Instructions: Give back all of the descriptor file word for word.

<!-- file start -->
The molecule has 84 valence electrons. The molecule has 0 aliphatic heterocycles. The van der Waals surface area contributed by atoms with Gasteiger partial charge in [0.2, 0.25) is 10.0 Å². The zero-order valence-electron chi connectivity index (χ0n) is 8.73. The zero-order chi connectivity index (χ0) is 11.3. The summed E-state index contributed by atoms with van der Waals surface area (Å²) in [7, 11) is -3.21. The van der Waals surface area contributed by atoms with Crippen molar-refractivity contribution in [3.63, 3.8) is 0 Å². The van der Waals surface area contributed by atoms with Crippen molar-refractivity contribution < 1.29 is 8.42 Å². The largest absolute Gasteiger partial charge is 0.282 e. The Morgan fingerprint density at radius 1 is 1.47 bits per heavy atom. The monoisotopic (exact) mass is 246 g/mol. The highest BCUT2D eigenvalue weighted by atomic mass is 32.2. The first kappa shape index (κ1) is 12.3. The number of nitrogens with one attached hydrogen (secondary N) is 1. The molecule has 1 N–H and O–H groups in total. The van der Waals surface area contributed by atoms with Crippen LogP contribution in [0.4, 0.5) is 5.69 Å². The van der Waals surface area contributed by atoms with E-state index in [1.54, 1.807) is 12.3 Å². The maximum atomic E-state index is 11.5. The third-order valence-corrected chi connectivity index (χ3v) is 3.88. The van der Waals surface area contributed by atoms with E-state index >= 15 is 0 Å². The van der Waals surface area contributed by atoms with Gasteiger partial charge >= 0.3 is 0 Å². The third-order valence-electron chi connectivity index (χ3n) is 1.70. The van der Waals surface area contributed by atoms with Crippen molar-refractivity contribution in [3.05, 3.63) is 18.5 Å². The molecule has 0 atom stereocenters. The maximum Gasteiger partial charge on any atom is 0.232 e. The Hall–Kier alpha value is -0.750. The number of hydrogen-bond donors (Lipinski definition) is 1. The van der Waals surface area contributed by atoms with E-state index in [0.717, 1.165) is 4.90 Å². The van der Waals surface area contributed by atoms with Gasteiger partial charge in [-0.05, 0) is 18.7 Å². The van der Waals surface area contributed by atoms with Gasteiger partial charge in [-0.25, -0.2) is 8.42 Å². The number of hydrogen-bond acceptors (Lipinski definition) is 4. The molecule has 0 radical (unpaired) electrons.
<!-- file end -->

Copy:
The molecule has 84 valence electrons. The molecule has 0 aliphatic heterocycles. The van der Waals surface area contributed by atoms with Gasteiger partial charge in [0.2, 0.25) is 10.0 Å². The zero-order valence-electron chi connectivity index (χ0n) is 8.73. The zero-order chi connectivity index (χ0) is 11.3. The summed E-state index contributed by atoms with van der Waals surface area (Å²) in [7, 11) is -3.21. The van der Waals surface area contributed by atoms with Crippen molar-refractivity contribution in [3.63, 3.8) is 0 Å². The van der Waals surface area contributed by atoms with Crippen molar-refractivity contribution < 1.29 is 8.42 Å². The largest absolute Gasteiger partial charge is 0.282 e. The Morgan fingerprint density at radius 1 is 1.47 bits per heavy atom. The monoisotopic (exact) mass is 246 g/mol. The highest BCUT2D eigenvalue weighted by atomic mass is 32.2. The first kappa shape index (κ1) is 12.3. The number of nitrogens with one attached hydrogen (secondary N) is 1. The molecule has 1 N–H and O–H groups in total. The van der Waals surface area contributed by atoms with Crippen LogP contribution in [0.4, 0.5) is 5.69 Å². The van der Waals surface area contributed by atoms with E-state index in [1.54, 1.807) is 12.3 Å². The maximum atomic E-state index is 11.5. The third-order valence-corrected chi connectivity index (χ3v) is 3.88. The van der Waals surface area contributed by atoms with E-state index >= 15 is 0 Å². The van der Waals surface area contributed by atoms with Gasteiger partial charge >= 0.3 is 0 Å². The third-order valence-electron chi connectivity index (χ3n) is 1.70. The van der Waals surface area contributed by atoms with Crippen molar-refractivity contribution in [3.05, 3.63) is 18.5 Å². The molecule has 0 atom stereocenters. The maximum Gasteiger partial charge on any atom is 0.232 e. The Hall–Kier alpha value is -0.750. The number of hydrogen-bond donors (Lipinski definition) is 1. The van der Waals surface area contributed by atoms with E-state index in [0.717, 1.165) is 4.90 Å². The van der Waals surface area contributed by atoms with Gasteiger partial charge in [-0.05, 0) is 18.7 Å². The van der Waals surface area contributed by atoms with Gasteiger partial charge in [-0.25, -0.2) is 8.42 Å². The number of hydrogen-bond acceptors (Lipinski definition) is 4. The molecule has 0 radical (unpaired) electrons.